Former Norfolk Green boss Ben Colson fears the bus business is no longer attracting free-thinkers

Inept regulation and government interference is in danger of preventing a badly needed injection of young entrepreneurs from entering the bus business, one of the industry’s most senior figures has warned.

In his presidential address to the Omnibus Society, former Norfolk Green managing director Ben Colson painted a picture of steady regulation creep throughout his career; increasingly obstructive and incompetent administration from VOSA; a trend towards hostile regulation; funding squeezes which have hit business development; and bureaucratic mazes which operators need to negotiate. Together, he said they had combined to impinge on companies to the extent of creating a drain in management talent over the past decade and more.

Colson was speaking a month after his retirement and the sale of his company to Stagecoach, having seen all sides of the industry as a senior manager in a listed transport group, an independent operator and a member of various Department for Transport working groups. In 1996, he left Stagecoach Manchester, where he was commercial director, to establish his own business, and built Norfolk Green up from a four-vehicle operation to an award-winning company with a fleet of 70.

He recalled that from 2002 to 2007 regulations impacting the bus industry had been introduced at the rate of one every seven weeks. Along with four major acts of parliament, the continual “interference” had been enough to drive significant numbers of independent operators out of the industry in the ‘noughties’, creating a management skills gap that shows little sign of being filled.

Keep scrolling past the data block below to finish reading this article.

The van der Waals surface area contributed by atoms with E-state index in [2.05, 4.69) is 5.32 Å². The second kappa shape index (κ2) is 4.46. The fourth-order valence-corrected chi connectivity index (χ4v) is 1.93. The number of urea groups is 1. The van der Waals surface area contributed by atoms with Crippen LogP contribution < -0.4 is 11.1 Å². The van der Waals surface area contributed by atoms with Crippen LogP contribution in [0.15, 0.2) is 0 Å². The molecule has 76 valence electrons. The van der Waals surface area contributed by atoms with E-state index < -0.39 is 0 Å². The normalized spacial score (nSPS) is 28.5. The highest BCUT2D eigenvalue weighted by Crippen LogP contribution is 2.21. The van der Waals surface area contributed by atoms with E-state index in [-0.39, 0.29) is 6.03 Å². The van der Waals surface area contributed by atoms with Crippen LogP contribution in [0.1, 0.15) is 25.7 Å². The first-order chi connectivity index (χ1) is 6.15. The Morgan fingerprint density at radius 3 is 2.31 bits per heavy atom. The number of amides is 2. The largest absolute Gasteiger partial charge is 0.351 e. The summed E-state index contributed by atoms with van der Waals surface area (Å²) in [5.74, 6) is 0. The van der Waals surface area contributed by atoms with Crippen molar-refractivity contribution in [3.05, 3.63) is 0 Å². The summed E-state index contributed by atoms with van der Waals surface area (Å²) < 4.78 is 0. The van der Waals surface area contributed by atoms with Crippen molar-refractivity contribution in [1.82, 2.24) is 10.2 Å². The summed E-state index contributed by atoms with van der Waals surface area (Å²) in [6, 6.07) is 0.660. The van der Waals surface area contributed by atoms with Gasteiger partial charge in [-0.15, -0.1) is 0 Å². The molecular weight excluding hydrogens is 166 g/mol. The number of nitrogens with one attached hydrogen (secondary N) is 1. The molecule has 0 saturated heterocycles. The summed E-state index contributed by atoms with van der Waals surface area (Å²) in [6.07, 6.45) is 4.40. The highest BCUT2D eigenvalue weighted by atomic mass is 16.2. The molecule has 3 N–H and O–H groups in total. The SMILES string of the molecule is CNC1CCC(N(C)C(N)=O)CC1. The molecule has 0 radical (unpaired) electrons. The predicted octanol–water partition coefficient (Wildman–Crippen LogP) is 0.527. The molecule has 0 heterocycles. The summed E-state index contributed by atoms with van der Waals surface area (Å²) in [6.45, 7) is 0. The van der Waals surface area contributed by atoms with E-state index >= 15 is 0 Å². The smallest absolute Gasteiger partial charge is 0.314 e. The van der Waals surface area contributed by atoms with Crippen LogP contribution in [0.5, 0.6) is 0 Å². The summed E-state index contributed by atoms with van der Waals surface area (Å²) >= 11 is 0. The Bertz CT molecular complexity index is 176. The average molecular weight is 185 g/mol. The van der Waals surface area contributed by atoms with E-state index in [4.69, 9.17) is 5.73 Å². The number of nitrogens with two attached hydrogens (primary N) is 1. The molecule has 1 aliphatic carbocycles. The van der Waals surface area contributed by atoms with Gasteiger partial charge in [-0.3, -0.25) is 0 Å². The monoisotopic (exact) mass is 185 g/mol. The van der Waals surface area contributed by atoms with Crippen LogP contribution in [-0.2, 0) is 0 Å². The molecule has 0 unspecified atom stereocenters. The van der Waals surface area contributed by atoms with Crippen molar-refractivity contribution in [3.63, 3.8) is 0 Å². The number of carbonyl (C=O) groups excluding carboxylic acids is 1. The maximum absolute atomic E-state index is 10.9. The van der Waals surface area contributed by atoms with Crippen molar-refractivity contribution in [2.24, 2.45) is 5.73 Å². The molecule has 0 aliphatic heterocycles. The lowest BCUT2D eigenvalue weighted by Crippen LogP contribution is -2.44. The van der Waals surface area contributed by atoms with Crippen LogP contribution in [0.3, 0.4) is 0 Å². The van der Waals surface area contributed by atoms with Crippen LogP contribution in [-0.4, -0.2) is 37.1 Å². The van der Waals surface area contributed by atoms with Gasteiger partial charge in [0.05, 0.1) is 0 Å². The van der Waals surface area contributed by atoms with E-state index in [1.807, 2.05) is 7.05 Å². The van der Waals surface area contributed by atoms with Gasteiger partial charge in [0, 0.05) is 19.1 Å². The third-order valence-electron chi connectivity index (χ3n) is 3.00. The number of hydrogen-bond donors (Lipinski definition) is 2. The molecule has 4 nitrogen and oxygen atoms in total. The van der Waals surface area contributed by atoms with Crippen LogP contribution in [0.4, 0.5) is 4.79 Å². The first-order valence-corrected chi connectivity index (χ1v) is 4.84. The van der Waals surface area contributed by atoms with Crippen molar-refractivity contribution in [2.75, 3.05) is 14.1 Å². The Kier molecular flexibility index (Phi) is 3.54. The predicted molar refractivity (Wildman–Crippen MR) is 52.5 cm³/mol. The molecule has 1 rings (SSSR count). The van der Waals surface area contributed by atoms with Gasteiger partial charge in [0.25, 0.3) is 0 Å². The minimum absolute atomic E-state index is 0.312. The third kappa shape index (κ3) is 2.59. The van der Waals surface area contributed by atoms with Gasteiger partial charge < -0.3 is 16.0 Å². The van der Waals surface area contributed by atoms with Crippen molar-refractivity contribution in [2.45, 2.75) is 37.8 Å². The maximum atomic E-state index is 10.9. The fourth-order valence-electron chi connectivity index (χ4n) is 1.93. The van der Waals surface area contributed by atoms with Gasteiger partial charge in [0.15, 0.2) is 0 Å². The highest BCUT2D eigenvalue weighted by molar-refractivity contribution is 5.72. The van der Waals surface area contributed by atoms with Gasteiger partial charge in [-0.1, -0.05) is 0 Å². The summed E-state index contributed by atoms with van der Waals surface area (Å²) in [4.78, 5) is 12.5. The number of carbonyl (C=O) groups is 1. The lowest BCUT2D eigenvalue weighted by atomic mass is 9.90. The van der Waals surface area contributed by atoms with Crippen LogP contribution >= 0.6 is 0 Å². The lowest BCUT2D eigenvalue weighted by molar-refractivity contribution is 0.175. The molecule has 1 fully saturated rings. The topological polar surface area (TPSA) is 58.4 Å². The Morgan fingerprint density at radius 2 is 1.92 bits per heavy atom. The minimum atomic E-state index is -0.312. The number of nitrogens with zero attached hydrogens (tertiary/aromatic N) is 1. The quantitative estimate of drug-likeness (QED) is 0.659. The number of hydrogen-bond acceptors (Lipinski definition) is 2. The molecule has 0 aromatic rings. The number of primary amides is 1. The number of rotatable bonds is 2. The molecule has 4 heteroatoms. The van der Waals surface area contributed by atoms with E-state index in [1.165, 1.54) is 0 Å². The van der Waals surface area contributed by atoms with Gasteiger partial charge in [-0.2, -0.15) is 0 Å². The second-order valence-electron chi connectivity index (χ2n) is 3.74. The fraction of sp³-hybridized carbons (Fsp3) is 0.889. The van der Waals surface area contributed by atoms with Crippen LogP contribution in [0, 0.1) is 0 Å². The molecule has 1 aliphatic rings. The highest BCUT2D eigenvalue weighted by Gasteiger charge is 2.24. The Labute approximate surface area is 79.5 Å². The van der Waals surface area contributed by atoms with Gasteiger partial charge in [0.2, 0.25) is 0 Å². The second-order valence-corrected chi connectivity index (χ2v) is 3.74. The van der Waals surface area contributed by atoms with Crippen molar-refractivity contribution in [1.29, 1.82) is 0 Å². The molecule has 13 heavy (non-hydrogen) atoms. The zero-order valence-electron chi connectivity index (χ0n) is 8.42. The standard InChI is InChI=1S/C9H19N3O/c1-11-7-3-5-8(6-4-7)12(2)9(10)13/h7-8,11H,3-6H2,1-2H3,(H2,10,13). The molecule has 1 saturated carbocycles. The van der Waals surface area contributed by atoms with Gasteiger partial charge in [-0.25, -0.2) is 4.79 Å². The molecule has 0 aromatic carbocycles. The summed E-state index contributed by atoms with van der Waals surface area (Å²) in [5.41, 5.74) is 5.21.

“Not surprisingly people said enough is enough, I quit, so there has been a gap in management development,” Colson said. “We need a new generation of people to take up that slack.”

However, he was “not optimistic” that the current business environment is conducive to attracting the new blood required. Ongoing and recent examples of administrative issues he said continue to affect business and entrepreneurs’ willingness to invest include:

  • reduced ability to respond to market needs and increased commercial risk as a result of the gradual increase in registration times from three weeks in 1986 to 10 weeks at present;
  • and continual late processing of service registrations, preventing operators from introducing new services and altering timetables as planned, or running the risk of sanctions or warnings on future conduct if they do.

He characterised the record of the central registration and licensing office in Leeds as one of “significant delays, perverse decisions, damage to businesses, and disruption to delivery of bus services to users”, adding: “If there is anything the new management of DVSA should do to show they are different to the old lot it is to disband Leeds as a registration centre.”

In addition, there has been little sign of a significant slowdown in bureaucratic requirements. At one point in 2012, the industry was dealing with seven different consultations affecting it at the same time, distracting management attention from business issues and setting an ill-conceived challenge. “The dilemma was how you answer one depended on what happened with another,” he said. “It was like a matrix you couldn’t write an answer to.”